A distinguishing feature of the practice management platform Clio is its ecosystem of more than 200 third-party applications that integrate to provide added functionality.

But on Monday, Clio terminated a popular app, Faster Suite, over concerns that it could expose Clio customer data to a privacy or security breach.

Then, early this morning, Clio posted an update on its support site stating that it is working with Faster Law, Faster Suite’s developer, to resolve the errors in its software and reinstate the application.

Meanwhile, Faster Law’s founder and developer, Tony Valenti, posted an update on his company’s website yesterday saying that he is tired of the stress of dealing with Clio’s engineers and offering to give Faster Law to Clio at no cost, provided Clio agrees to “take good care” of the product and its customers.

This series of events started Monday when Clio CEO Jack Newton sent Valenti a letter terminating Faster Law’s API license with Clio.

Faster Law’s app, Faster Suite, is a suite of apps developed specifically for Clio that add a variety of features to enhance Clio’s functionality, such as desktop document management, passive time tracking, email management, a conflicts checker, and more.

It is said to be one of the most popular Clio integrations.

But Newton’s letter said that Clio was terminating Faster Law over security concerns. “Clio has taken the step to terminate because we have reason to believe that Fasterlaw’s actions may expose Clio customer data to a privacy or security breach,” he wrote.

Clio also sent a notice Monday night to customers who used Faster Suite notifying them of the move, and removed the app from its App Directory.

Valenti responded with a post on the front page of the Faster Law website in which he took issue with Newton’s letter, stating that customer data is secure in Faster Suite.

At the same time, he expressed frustration over what he described as a strained relationship with Clio’s engineering leadership.

“Clio’s engineers are disrespectful and demeaning. They demand I make immediate changes to Faster Suite in unreasonable timeframes – and then berate me when their demands have side effects they did not consider. They scrutinize Faster Suite far more than any other app in Clio’s ecosystem and place demands on me and Faster Suite that no other app in their ecosystem has to deal with.”

Valenti further revealed that his frustration led him to “create the illusion” that he had sold Faster Law and was no longer involved in the company. “I put buffers in place between myself and Clio’s engineers and instructed coworkers to indicate I was no longer actively involved.”

He now regrets having done that, he wrote. “But the deception was wrong. I am a born-again Christian (obviously not a very good one) and this was against my values and my faith.”

Yet he still expressed the desire to move on from the company. To accomplish that, he proposed in his letter that he turn the company over to Clio, for no cost.

“For $0 (totally free), I will sell Faster Suite, Faster Suite’s source code and all software / tools / data / intellectual property related to Faster Suite to Clio. I will enter into a non-compete with Clio and will not work for Clio nor any other legal technology provider for at least 3 years.

“In exchange, I want to move on, completely, and I want Clio to take good care of Faster Suite and Faster Suite’s customers.”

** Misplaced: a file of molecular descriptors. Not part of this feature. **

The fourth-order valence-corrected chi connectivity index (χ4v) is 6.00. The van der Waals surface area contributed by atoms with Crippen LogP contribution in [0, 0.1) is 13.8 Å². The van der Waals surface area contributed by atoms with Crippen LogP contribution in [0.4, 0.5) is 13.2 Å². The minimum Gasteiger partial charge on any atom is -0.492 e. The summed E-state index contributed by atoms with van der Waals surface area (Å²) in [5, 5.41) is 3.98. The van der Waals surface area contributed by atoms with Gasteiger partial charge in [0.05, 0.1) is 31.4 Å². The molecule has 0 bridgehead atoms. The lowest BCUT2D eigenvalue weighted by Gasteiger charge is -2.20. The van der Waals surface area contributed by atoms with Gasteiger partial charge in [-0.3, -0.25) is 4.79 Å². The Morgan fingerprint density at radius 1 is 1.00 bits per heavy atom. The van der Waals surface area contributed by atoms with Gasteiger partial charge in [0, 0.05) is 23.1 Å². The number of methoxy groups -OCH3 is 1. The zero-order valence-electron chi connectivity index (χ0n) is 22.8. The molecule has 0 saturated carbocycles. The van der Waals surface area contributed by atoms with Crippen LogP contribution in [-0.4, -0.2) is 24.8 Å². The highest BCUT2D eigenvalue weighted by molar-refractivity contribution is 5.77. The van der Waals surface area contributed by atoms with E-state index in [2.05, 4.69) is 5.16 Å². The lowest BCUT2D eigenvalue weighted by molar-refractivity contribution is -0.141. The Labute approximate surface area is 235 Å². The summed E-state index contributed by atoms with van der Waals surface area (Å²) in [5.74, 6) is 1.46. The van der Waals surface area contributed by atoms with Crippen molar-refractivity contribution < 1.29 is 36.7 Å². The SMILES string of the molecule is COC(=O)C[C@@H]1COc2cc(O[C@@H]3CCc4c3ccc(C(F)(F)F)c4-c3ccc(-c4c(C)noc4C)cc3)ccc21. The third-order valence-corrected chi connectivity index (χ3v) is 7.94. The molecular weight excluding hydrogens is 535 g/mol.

Whether Clio will accept that offer remains to be seen. But an update this morning from Clio provides further details of the security concerns and indicates that Clio is working with Faster Law to bring Faster  Suite back online.

Clio’s update said that it launched an investigation this week into Faster Suite after detecting suspicious activity.

“In the course of this investigation, we discovered the Faster Law service was accessing account information of Clio customers in a way that was beyond the scope of what was necessary to deliver the functionality required by Faster Law integrations.”

To protect the security of customer data, the update said, Clio made the decision to shut down the Faster Law integration until a complete investigation could be concluded.

Subsequently, Faster Law notified Clio that it had “identified errors that led to its servers inappropriately accessing and storing information relating to Clio customer accounts.”

Clio said Faster Law has corrected these errors and has agreed to a full audit of its software.

“Faster Law informed us that they have corrected the errors that triggered this incident, and has attested to the deletion of any customer data that may have been inadvertently accessed and stored. While this incident represents a serious misstep by an integration partner, it does not represent a data breach. Faster Law has also agreed to a full audit of its software and tools by Clio.”

As of this morning, Clio indicated that it is working with Faster Law to have an updated version of Faster Suite available as soon as possible.

To be clear, nothing here indicates that there was, in fact, any sort of breach of Clio customer data. Rather, it appears that Clio’s system monitoring detected suspicious activity and that the company acted to address and investigate it.

That said, chatter on Reddit suggests that Faster Suite has many customers who like the functionality it adds, some of whom were scrambling yesterday to find a replacement.

This morning’s update is good news for them, in that it appears Faster Suite will soon be back.

Photo of Bob Ambrogi Bob Ambrogi

Bob is a lawyer, veteran legal journalist, and award-winning blogger and podcaster. In 2011, he was named to the inaugural Fastcase 50, honoring “the law’s smartest, most courageous innovators, techies, visionaries and leaders.” Earlier in his career, he was editor-in-chief of several legal publications, including The National Law Journal, and editorial director of ALM’s Litigation Services Division.